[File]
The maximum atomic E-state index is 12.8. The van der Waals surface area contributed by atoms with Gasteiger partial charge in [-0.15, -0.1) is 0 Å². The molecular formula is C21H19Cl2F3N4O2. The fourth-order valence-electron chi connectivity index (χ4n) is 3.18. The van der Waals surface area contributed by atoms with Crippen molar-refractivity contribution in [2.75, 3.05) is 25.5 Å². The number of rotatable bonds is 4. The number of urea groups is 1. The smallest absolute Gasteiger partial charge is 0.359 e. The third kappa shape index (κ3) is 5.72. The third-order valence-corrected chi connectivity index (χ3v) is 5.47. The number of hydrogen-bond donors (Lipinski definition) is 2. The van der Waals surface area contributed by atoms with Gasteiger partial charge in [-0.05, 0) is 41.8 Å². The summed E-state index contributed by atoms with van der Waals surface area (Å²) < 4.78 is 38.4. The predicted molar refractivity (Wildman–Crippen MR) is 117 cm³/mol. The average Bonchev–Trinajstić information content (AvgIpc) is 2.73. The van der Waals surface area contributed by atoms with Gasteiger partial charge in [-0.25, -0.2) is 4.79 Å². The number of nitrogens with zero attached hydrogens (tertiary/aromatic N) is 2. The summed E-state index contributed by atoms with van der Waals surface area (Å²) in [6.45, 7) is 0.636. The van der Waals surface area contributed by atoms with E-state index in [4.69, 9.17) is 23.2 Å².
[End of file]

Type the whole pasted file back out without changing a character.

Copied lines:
The maximum atomic E-state index is 12.8. The van der Waals surface area contributed by atoms with Gasteiger partial charge in [-0.15, -0.1) is 0 Å². The molecular formula is C21H19Cl2F3N4O2. The fourth-order valence-electron chi connectivity index (χ4n) is 3.18. The van der Waals surface area contributed by atoms with Crippen molar-refractivity contribution in [2.75, 3.05) is 25.5 Å². The number of rotatable bonds is 4. The number of urea groups is 1. The smallest absolute Gasteiger partial charge is 0.359 e. The third kappa shape index (κ3) is 5.72. The third-order valence-corrected chi connectivity index (χ3v) is 5.47. The number of hydrogen-bond donors (Lipinski definition) is 2. The van der Waals surface area contributed by atoms with Gasteiger partial charge in [-0.05, 0) is 41.8 Å². The summed E-state index contributed by atoms with van der Waals surface area (Å²) < 4.78 is 38.4. The predicted molar refractivity (Wildman–Crippen MR) is 117 cm³/mol. The average Bonchev–Trinajstić information content (AvgIpc) is 2.73. The van der Waals surface area contributed by atoms with Gasteiger partial charge in [-0.25, -0.2) is 4.79 Å². The number of nitrogens with zero attached hydrogens (tertiary/aromatic N) is 2. The summed E-state index contributed by atoms with van der Waals surface area (Å²) in [6.45, 7) is 0.636. The van der Waals surface area contributed by atoms with E-state index in [4.69, 9.17) is 23.2 Å².